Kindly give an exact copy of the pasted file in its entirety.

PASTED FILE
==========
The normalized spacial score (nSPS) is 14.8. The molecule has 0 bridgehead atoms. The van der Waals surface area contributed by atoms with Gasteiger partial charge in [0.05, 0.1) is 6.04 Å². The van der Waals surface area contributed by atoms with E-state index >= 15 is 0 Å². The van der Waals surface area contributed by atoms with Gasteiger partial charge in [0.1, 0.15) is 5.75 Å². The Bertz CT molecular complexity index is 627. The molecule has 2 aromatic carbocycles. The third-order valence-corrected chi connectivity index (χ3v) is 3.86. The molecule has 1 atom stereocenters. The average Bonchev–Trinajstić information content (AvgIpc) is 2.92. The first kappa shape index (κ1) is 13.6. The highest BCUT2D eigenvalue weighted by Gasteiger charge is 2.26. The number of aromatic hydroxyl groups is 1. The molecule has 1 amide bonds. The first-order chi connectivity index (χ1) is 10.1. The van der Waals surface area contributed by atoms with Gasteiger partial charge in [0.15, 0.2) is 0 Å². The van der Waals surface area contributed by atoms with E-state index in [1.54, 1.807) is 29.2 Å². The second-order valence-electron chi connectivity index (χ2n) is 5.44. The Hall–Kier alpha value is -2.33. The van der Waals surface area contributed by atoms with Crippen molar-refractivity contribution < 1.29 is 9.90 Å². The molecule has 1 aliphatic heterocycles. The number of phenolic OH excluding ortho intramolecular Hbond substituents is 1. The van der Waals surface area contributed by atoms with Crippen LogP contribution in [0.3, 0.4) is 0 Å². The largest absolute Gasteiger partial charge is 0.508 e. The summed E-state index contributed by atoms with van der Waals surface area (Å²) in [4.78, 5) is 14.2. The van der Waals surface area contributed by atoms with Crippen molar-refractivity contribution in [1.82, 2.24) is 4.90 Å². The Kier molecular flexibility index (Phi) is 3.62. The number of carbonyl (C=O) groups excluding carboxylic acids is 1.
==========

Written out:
The normalized spacial score (nSPS) is 14.8. The molecule has 0 bridgehead atoms. The van der Waals surface area contributed by atoms with Gasteiger partial charge in [0.05, 0.1) is 6.04 Å². The van der Waals surface area contributed by atoms with E-state index >= 15 is 0 Å². The van der Waals surface area contributed by atoms with Gasteiger partial charge in [0.1, 0.15) is 5.75 Å². The Bertz CT molecular complexity index is 627. The molecule has 2 aromatic carbocycles. The third-order valence-corrected chi connectivity index (χ3v) is 3.86. The molecule has 1 atom stereocenters. The average Bonchev–Trinajstić information content (AvgIpc) is 2.92. The first kappa shape index (κ1) is 13.6. The highest BCUT2D eigenvalue weighted by Gasteiger charge is 2.26. The number of aromatic hydroxyl groups is 1. The molecule has 1 amide bonds. The first-order chi connectivity index (χ1) is 10.1. The van der Waals surface area contributed by atoms with Gasteiger partial charge in [0.15, 0.2) is 0 Å². The van der Waals surface area contributed by atoms with E-state index in [1.54, 1.807) is 29.2 Å². The second-order valence-electron chi connectivity index (χ2n) is 5.44. The Hall–Kier alpha value is -2.33. The van der Waals surface area contributed by atoms with Crippen molar-refractivity contribution < 1.29 is 9.90 Å². The molecule has 1 aliphatic heterocycles. The number of phenolic OH excluding ortho intramolecular Hbond substituents is 1. The van der Waals surface area contributed by atoms with Crippen LogP contribution in [0.3, 0.4) is 0 Å². The largest absolute Gasteiger partial charge is 0.508 e. The summed E-state index contributed by atoms with van der Waals surface area (Å²) in [4.78, 5) is 14.2. The van der Waals surface area contributed by atoms with Crippen molar-refractivity contribution in [1.82, 2.24) is 4.90 Å². The Kier molecular flexibility index (Phi) is 3.62. The number of carbonyl (C=O) groups excluding carboxylic acids is 1.